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This article was written in 1916 when conditions were different. Even in
1916 its contents related only to Central India and did not claim to be true
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From The Tribes And Castes Of The Central Provinces Of India

By R. V. Russell

Of The Indian Civil Service

Superintendent Of Ethnography, Central Provinces

Assisted By Rai Bahadur Hira Lal, Extra Assistant Commissioner

Macmillan And Co., Limited, London, 1916.

NOTE 1: The 'Central Provinces' have since been renamed Madhya Pradesh.

NOTE 2: While reading please keep in mind that all articles in this series have been scanned from the original book. Therefore, footnotes have got inserted into the main text of the article, interrupting the flow. Readers who spot these footnotes gone astray might like to shift them to their correct place.


A small caste of melon and vegetable growers, whose name is derived from ddngar or dmtgra, a water-melon. They reside in the Wardha and Bhandara Districts, and numbered about 1800 persons in 191 i. The caste is a mixed one of functional origin, and appears to be an offshoot from the Kunbis with additions from other sources. In Wardha they say that their ancestor was one of two brothers to whom Mahadeo gave the seeds of a juari plant and a water-melon respectively for sowing.

The former became the ancestor of the Kunbis and the latter of the Dangris. On one occasion when Mahadeo, assuming the guise of a beggar, asked the Dangri brother for a water- melon, he refused to give it, and on this account his descend- ants were condemned to perpetual poverty. In fact, the Dangris, like the other market-gardening castes, are badly off, possibly on account of their common habit of marrying a number of wives, whom they utilise as labourers in their vegetable gardens ; for though a wife is better than a hired labourer for their particular method of cultivation, where supervision is difficult and the master may be put to serious loss from bad work and petty pilfering, while there is also much scope for women workers ; yet on the other hand polygamy tends to the breeding of family quarrels and to ^ This article is based on notes taken by Pandit Pyare Lai Misra in Wardha, and Mr. Hira Lai in Bhandara.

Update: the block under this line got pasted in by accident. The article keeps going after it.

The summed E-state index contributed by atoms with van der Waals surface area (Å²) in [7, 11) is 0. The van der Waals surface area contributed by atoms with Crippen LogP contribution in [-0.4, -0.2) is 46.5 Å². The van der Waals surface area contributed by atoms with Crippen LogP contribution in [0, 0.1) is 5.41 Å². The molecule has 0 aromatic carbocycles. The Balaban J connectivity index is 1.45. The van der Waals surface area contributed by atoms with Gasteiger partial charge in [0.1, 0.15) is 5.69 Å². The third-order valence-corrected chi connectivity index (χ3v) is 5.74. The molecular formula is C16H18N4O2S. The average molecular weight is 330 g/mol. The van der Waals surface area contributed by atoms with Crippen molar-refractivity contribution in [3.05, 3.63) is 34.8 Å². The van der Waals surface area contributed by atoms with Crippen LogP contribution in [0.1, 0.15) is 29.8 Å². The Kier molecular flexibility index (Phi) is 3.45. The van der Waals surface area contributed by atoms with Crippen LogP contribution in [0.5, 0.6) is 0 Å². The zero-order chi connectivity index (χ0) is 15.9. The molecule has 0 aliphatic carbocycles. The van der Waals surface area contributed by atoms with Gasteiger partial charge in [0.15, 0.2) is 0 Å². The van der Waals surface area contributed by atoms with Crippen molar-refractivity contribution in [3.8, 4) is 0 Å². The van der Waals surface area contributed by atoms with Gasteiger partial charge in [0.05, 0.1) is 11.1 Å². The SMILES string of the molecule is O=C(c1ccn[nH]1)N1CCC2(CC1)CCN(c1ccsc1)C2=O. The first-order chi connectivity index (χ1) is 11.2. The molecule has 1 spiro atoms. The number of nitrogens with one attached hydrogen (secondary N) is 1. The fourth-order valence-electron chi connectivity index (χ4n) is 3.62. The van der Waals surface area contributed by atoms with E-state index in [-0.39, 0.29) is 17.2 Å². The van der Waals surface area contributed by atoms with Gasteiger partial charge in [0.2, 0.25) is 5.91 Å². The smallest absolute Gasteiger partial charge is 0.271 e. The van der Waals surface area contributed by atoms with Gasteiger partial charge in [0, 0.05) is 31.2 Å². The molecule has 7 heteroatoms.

excessive subdivision of property.

The close personal super- vision which is requisite perhaps also renders it especially- difficult to carry on the business of market-gardening on a large scale. In any case the agricultural holdings of the Malis and Dangris are as a rule very small. The conclusion indicated by the above story that the Dangris are an offshoot from the Kunbi caste of cultivators appears to be correct ; and it is supported by the fact that they will accept food cooked with water from the Baone Kunbis. But their sub- castes show that even this small body is of very heterogene- ous composition ; for they are divided into the Teli, the Kalar, the Kunbi and the Gadiwan Dangris, thus showing that the caste has received recruits from the Telis or oilmen and the Kalars or liquor-sellers.

The Gadiwan, as their name denotes, are a separate section who have adopted the comparatively novel occupation of cart-driving for a liveli- hood. In Wardha there is also a small class of Panibhar or waterman Dangris who are employed as water-bearers, this occupation arising not unnaturally from that of growing melons and other crops in river-beds. And a {Q.\^f members of the caste have taken to working in iron.